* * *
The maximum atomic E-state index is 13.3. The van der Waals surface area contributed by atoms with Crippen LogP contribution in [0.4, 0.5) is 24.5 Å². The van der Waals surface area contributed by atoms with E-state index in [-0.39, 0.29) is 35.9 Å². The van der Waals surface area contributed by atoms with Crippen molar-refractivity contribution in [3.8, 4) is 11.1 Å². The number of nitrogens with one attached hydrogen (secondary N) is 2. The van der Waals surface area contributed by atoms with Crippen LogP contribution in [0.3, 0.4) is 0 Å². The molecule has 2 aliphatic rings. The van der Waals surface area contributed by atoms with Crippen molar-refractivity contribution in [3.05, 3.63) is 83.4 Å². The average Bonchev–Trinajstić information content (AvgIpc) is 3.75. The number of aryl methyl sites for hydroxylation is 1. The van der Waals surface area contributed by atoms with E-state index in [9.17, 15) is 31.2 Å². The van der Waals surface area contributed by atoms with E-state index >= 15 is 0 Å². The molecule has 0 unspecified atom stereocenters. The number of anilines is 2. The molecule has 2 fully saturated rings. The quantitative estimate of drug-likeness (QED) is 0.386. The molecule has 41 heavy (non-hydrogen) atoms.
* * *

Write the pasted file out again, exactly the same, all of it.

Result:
The maximum atomic E-state index is 13.3. The van der Waals surface area contributed by atoms with Crippen LogP contribution in [0.4, 0.5) is 24.5 Å². The van der Waals surface area contributed by atoms with E-state index in [-0.39, 0.29) is 35.9 Å². The van der Waals surface area contributed by atoms with Crippen molar-refractivity contribution in [3.8, 4) is 11.1 Å². The number of nitrogens with one attached hydrogen (secondary N) is 2. The van der Waals surface area contributed by atoms with Crippen LogP contribution in [0.3, 0.4) is 0 Å². The molecule has 2 aliphatic rings. The van der Waals surface area contributed by atoms with Crippen molar-refractivity contribution in [3.05, 3.63) is 83.4 Å². The average Bonchev–Trinajstić information content (AvgIpc) is 3.75. The number of aryl methyl sites for hydroxylation is 1. The van der Waals surface area contributed by atoms with E-state index in [9.17, 15) is 31.2 Å². The van der Waals surface area contributed by atoms with E-state index >= 15 is 0 Å². The molecule has 0 unspecified atom stereocenters. The number of anilines is 2. The molecule has 2 fully saturated rings. The quantitative estimate of drug-likeness (QED) is 0.386. The molecule has 41 heavy (non-hydrogen) atoms.